Alfred Hitchcock's thriller "The Birds" is a classic in the history of cinema. Its soundtrack, which is considered unique to this day, contributed to the film's enduring reputation.
Fifty years ago, on September 20, 1963, director Alfred Hitchcock shocked movie-goers with his thriller that showcased killer birds. Perhaps even more than the images of assaults by seagull and crows, it was the birds' chilling screeches that worked themselves into cinema fans' collective consciousness.
It's a jarring story with a number of surprising elements: after a brief encounter in a pet shop, Melanie Daniels follows attorney Mitch Brenner to the California coast, where Brenner wants to spend the weekend in Bodega Bay. There, Daniels is attacked and injured by a seagull. More attacks occur, and increase in intensity, until some people are killed. Huge swarms of birds begin terrorizing the town. Many residents flee; others barricade themselves in their homes.
In his film, Hitchcocks manages to transform seemingly harmless and familiar creatures into deadly beasts. But for the soundtrack, his audio crew was originally only able to come up with the quaint tweets of backyard birds. "I hear sounds like that all day long. I need something that is really coming to shake people up!" the film king told them. Hitchcock saw the soundtrack as integral to his 1963 movie.
When Hitchcock met Remi Gassmann, a former student of German composer Paul Hindemith, for the first time, Gassmann said he knew the right person for the job: his former fellow student from Berlin, music pioneer Oskar Sala. Hitchcock didn't hesitate for long.
And Sala placed his bets on an unusual instrument: the trautonium. Named after its inventor, Friedrich Trautwein, this electronic instrument resembling a little organ is considered a predecessor to the analog synthesizer.
Hitchcock had heard sounds from the instrument once before: on Berlin Radio at the end of the 1920s. But for the film, Oskar Sala used the instrument to create all sorts of noises: the cries of the birds, the slamming of windows and doors, even the hammering by the people wanting to barricade their homes to protect themselves from the flying fiends. All of the sounds were created in Sala's little studio in the Berlin district of Charlottenburg in 1961.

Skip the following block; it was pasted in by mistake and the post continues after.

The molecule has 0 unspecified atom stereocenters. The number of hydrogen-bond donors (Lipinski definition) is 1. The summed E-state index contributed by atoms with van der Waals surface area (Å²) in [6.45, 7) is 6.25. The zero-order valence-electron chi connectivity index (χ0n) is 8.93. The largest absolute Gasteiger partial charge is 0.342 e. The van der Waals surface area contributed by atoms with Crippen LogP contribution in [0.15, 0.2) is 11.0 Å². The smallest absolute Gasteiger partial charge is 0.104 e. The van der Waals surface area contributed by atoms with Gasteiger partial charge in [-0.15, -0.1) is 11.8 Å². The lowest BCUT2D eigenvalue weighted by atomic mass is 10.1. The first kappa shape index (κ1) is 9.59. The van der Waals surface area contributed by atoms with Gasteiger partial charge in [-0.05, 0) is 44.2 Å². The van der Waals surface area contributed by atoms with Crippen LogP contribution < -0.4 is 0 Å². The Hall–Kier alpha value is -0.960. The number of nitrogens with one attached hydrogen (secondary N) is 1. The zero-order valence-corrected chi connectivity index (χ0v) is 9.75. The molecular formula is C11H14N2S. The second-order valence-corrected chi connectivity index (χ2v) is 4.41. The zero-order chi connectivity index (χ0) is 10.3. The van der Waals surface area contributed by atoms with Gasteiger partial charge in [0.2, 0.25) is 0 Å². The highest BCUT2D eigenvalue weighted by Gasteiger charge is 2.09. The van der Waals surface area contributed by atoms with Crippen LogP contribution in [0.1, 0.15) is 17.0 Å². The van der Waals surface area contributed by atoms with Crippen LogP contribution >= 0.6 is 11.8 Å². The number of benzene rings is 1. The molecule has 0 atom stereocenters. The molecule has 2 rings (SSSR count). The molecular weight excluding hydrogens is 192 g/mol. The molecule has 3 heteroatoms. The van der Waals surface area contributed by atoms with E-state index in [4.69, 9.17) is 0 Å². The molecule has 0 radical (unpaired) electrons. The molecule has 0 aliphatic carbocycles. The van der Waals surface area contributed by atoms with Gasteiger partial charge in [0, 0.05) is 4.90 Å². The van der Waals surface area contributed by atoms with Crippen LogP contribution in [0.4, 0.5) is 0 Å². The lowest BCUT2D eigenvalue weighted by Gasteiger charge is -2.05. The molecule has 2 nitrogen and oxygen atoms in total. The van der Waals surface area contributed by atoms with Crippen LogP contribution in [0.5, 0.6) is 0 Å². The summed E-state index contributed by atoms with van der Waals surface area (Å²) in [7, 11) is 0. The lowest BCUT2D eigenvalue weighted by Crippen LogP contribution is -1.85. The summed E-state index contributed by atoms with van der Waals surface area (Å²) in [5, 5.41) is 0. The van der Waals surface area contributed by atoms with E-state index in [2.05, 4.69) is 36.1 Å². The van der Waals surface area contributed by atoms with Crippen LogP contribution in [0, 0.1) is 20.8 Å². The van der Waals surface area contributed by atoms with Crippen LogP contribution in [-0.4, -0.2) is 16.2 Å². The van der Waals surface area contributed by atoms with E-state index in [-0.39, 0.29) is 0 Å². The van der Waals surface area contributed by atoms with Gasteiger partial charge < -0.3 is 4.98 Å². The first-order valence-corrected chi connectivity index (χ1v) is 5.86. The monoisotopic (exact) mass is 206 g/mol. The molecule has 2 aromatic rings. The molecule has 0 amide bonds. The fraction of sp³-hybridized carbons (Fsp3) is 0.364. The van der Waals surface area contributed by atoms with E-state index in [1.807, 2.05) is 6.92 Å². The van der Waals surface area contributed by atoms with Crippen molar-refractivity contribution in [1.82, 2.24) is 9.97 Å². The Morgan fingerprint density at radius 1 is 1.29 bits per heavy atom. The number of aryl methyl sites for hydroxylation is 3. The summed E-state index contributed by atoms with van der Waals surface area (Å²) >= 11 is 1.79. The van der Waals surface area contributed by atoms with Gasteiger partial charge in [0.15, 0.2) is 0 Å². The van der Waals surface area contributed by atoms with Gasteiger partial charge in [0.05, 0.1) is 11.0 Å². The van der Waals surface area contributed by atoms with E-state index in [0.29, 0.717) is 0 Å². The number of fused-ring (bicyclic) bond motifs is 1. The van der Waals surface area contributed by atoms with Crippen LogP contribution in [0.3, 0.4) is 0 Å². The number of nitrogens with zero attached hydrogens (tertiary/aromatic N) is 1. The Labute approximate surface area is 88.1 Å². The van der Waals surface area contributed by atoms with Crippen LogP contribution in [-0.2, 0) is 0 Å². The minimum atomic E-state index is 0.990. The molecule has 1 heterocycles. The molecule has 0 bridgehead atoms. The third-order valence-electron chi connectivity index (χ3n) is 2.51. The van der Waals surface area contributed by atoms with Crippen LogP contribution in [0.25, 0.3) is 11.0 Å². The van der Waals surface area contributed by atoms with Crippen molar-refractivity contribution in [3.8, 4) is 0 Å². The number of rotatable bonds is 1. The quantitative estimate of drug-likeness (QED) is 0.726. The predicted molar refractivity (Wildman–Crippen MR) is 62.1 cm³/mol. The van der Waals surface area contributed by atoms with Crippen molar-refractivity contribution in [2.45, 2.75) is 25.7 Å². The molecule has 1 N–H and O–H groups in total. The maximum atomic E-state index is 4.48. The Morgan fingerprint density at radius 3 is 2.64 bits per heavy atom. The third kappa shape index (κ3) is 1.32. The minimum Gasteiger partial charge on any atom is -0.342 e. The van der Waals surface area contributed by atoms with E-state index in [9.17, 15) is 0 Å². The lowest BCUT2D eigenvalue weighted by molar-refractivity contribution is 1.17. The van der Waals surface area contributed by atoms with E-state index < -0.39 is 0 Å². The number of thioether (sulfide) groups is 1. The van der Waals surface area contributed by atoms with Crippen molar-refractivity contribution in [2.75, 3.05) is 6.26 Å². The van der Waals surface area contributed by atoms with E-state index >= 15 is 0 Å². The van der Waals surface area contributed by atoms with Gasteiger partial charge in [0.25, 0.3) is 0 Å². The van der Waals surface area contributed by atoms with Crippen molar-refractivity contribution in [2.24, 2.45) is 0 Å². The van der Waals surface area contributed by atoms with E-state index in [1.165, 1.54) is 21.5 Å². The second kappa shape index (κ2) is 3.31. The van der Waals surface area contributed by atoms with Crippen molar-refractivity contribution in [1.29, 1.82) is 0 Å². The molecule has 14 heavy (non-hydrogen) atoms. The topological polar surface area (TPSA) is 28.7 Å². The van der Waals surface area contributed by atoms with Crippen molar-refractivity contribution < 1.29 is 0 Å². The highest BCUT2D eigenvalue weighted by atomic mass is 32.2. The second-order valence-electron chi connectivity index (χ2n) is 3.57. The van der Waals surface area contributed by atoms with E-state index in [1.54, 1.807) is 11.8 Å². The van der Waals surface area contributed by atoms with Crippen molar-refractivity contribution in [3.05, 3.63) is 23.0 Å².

New film music
With that kind of sound, Hitchcock trod new ground for one of his masterpieces. He refrained from the conventional fashion of merely underscoring images with film music, and instead, was more interested in experimental and electronic sounds. The British film director and producer sought to keep pace with the trend among film composers of expanding the boundaries of contemporary music.
"The music in this horror movie from the 1960s foregoes periodic rhythm and traditional harmonics," said Frank Hentschel, music professor at the University of Cologne. "It becomes atonal, very dissonant and shrill." Very sharp tones dominate the horror movie, he pointed out. Melody is hardly significant; instead, it's the noise of music that takes on an increasing role.
"The fact that the film completely does away with film music, replacing it with sound effects, sets it apart in Hitchcock's repertoire," Hentschel said. The director used a mixture of natural and artificial-sounding tones made with the trautonium for the fluttering and screeching of the birds that move about in flocks. Oskar Sala distorted and stylized the bird sounds, turning them strange and unnatural, at times, threatening and aggressive at other points. Hitchcock's seagulls and crows were deliberately supposed to sound sinister, Hentschel said.
Ending in silence
Perhaps it's only the last scene in the where the unsettling imagery completely upstages the sound behind it. It shows the protagonists - who have managed to survive - step outside their home, which has long ago stopped protecting them from harm. An apocalyptic image is revealed: the landscape is besieged by countless flocks of birds. Merely a single seagull or crow quietly squawks somewhere in the background.
Hitchcock employs an unnatural, foreign stillness for the last scene of his thriller. Nearly devoid of sound, he draws the eerie image to the forefront. It's difficult to avert one's eyes from the apocalyptic vision - a scene evoking a palpable loneliness.